For mammals, it is known that the somatic set of histones are modified, as these are in part replaced by specific variants during meiotic prophase. After meiosis, histones are replaced by major transition proteins TP1 and TP2 (34) and subsequently by highly basic protamines to ensure the remodeling of chromatin to a typically highly condensed and transcriptionally silent state of mature sperm. These replacements leads to a shift from histone-based nucleosomal conformation to a radically different conformation, resembling stacked doughnut structures containing protamines as major chromatin condensing proteins and DNA. Some mammals have only one protamine gene (13), while mice and humans have two genes encoding two different protamines, both of which are essential for fertility and are haploinsufficient (11). Recently, HILS1 (spermatid-specific linker histone H1-like protein) was proposed to participate in chromatin remodeling in mouse and human spermiogenesis (23, 49). The transition between histone removal and its replacement by protamines in mice and humans is characterized by small 6- to 10-kDa transition proteins acting as a short-term chromosomal proteins (34). In mice, the transition proteins TP1 and TP2 are redundant in function. In fishes and birds, transition proteins are missing and protamines directly reorganize the chromatin. In annelids and echinoderms, the nucleosomal configuration is maintained in sperms(28, 48), while protamine-like proteins have been described for mussels (27). These protamine-like proteins lack the typical high cysteine content necessary for disulfide bridges (10). Therefore, a doughnut-type chromatin structure as in mammals is unlikely to occur in mussels. Lewis and Ausió (27) propose that the protamine-like proteins in mussels belong to the histone H1 family. The sperm chromatin of mussels contain core histones and thus a nucleosomal configuration, but histone H1 is replaced by protamine-like molecules which organize the higher order structure of the chromatin.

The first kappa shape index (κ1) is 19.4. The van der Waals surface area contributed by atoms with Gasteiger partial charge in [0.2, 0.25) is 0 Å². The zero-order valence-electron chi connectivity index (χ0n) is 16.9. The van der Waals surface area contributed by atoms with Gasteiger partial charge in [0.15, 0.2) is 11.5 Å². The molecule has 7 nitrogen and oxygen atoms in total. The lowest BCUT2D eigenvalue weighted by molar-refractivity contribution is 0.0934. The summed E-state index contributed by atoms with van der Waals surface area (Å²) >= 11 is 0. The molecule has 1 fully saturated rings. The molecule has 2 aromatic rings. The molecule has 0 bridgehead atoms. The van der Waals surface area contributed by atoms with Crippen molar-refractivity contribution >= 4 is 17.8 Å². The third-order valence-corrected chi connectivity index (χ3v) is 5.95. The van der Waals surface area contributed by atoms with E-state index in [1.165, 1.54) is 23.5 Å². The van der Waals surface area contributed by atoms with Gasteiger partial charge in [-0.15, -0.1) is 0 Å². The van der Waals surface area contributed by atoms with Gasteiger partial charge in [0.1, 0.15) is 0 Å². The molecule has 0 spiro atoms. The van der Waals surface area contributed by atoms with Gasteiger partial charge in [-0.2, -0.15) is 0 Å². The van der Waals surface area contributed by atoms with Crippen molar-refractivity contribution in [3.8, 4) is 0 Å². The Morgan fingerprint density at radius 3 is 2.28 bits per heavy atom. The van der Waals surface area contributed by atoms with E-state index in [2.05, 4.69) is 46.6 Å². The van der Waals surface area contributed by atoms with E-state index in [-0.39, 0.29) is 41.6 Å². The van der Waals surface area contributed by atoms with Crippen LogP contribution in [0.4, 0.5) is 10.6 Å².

For Drosophila melanogaster, chromatin reorganization after meiosis has not been studied so far at the molecular level. At the light microscopic level, the Drosophila spermatid nucleus is initially round after meiosis and then is shaped to a thin needle-like structure with highly condensed chromatin, so that the volume of the nucleus is condensed over 200-fold (19). In mammals, the volume of the nucleus is reduced over 20-fold (8). In the mature sperms of Drosophila, core histones are not detectable by immunohistology (2). There is histochemical evidence for the presence of very basic proteins in sperm (14), but it still remains an open question whether histones are replaced by protamine-like basic proteins in Drosophila. The analysis of the Drosophila genome sequence (1, 9) revealed that the proteins encoded by two genes show similarity to mammalian protamines for which the male-specific transcripts Mst35Ba and Mst35Bb have been found (3) and proposed previously to encode protamine-like proteins (4). Another male specifically transcribed gene, Mst77F, is a distant relative of the histone H1/H5 (linker histone) family and has been proposed to play a role either as a transition protein or as a replacement protein for compaction of the Drosophila sperm chromatin (39). With enhanced green fluorescent protein (eGFP) fusion for these abovementioned proteins, we show here that Mst35Ba and Mst35Bb indeed encode protamines and Mst77F encodes a linker histone-like protein. The expression pattern of Mst77F overlaps the pattern of protamines as a chromatin component. Furthermore, we show that during fertilization, the removal of protamines from the male pronucleus requires the function of the maternal component, Sesame, but not for the removal of Mst77F. It has been shown that sesame mutants cause impairment of the entry of histones into the male pronucleus (30).